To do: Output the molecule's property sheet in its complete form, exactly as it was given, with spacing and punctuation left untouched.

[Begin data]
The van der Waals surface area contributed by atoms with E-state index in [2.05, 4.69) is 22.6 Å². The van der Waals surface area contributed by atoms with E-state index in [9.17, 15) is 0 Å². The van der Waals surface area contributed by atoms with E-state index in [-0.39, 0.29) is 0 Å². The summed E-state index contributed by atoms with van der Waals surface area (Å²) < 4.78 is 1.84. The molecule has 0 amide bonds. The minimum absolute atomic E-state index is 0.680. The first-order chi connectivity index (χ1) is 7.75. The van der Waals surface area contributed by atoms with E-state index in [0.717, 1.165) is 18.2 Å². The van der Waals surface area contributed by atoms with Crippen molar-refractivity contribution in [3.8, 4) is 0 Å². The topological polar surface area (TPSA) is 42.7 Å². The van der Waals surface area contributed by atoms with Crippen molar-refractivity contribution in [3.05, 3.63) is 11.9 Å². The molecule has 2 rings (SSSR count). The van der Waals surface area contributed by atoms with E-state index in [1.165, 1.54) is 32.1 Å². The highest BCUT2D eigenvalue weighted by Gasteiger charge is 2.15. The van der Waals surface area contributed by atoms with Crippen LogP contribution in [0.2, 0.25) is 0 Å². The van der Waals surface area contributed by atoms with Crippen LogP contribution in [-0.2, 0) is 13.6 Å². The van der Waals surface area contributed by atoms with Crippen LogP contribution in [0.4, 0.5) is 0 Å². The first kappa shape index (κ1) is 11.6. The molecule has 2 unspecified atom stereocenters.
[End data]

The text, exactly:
The van der Waals surface area contributed by atoms with E-state index in [2.05, 4.69) is 22.6 Å². The van der Waals surface area contributed by atoms with E-state index in [9.17, 15) is 0 Å². The van der Waals surface area contributed by atoms with E-state index in [-0.39, 0.29) is 0 Å². The summed E-state index contributed by atoms with van der Waals surface area (Å²) < 4.78 is 1.84. The molecule has 0 amide bonds. The minimum absolute atomic E-state index is 0.680. The first-order chi connectivity index (χ1) is 7.75. The van der Waals surface area contributed by atoms with E-state index in [0.717, 1.165) is 18.2 Å². The van der Waals surface area contributed by atoms with Crippen molar-refractivity contribution in [3.8, 4) is 0 Å². The topological polar surface area (TPSA) is 42.7 Å². The van der Waals surface area contributed by atoms with Crippen molar-refractivity contribution in [3.05, 3.63) is 11.9 Å². The molecule has 2 rings (SSSR count). The van der Waals surface area contributed by atoms with E-state index in [1.165, 1.54) is 32.1 Å². The highest BCUT2D eigenvalue weighted by Gasteiger charge is 2.15. The van der Waals surface area contributed by atoms with Crippen LogP contribution in [0.2, 0.25) is 0 Å². The van der Waals surface area contributed by atoms with Crippen LogP contribution in [-0.2, 0) is 13.6 Å². The van der Waals surface area contributed by atoms with Crippen LogP contribution in [0.4, 0.5) is 0 Å². The first kappa shape index (κ1) is 11.6. The molecule has 2 unspecified atom stereocenters.